Although small children live their lives in the here and now, it’s never too early to start sharing our past with them. The story of the African American people is fundamental to United States history. If you haven’t tried reading books on the subject to your preschool children, Black History Month is the perfect time to begin with our wonderful selection of books for this age group! Here are some book suggestions from Northeast Philadelphia Librarians for parents and caregivers to use with children ages 3-5.
Bigmama's by Donald Crews
The author reminisces about childhood summers spent at his grandmother’s Florida home in the late 1940’s. The detailed pictures are sure to inspire discussions about the time period.
Honey, I Love by Eloise Greenfield, illustrations by Jan Spivey Gilchrist
This version of Greenfield’s hearfelt poem about the simple things in life is beautifully illustrated and will certainly please young readers.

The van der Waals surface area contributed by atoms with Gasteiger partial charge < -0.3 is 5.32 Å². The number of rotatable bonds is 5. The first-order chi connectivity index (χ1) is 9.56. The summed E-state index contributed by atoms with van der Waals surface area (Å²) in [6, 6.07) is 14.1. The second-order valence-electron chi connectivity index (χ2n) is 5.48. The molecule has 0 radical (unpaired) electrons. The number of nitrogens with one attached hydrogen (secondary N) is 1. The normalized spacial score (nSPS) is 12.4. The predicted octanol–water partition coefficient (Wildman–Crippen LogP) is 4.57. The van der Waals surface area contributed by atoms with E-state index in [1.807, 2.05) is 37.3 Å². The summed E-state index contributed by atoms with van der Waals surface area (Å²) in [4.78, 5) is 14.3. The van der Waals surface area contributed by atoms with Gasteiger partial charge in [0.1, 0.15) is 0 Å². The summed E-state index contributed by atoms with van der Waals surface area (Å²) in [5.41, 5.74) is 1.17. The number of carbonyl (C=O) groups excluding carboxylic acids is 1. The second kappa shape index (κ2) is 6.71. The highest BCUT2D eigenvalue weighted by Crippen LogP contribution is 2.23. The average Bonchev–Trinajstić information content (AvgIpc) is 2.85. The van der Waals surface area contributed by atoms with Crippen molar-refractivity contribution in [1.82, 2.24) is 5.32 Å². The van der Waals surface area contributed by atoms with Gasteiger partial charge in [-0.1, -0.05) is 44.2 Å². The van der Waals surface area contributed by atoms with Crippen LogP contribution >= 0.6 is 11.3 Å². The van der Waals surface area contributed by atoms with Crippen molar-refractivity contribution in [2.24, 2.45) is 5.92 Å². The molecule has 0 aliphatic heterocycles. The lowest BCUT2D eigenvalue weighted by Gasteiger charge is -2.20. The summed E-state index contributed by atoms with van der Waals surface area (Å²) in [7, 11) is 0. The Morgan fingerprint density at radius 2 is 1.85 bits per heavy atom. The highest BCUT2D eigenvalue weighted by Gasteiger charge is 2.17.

Peter’s Chair by Ezra Jack Keats
This classic tells the story of a big brother accepting the fact that he is growing up, and realizing that he will need to pass down his baby things to his new baby sister. The distinctive illustrations help make this a great story to share with any young child.
A Rainbow All Around Me by Sandra L. Pinkney, photographs by Myles C. Pinkney
With colorful photographs of children of various ethnic backgrounds, this book is a celebration of diversity. The rhythmic beat will make kids want to read along again and again.
Charlie Parker Played Be-Bop by Chris Raschka
This book provides a quick, fun introduction to rhythm and jazz. For some added flavor, try the book with audio CD, which features background music and historical information.
Tar Beach by Faith Ringgold
In a little girl’s fantasy, she soars above her city professing ownership over things such as a union building, an ice cream factory, and her beloved George Washington Bridge. Ringgold’s vibrant colors and childlike drawings keep children interested in this creative narrative.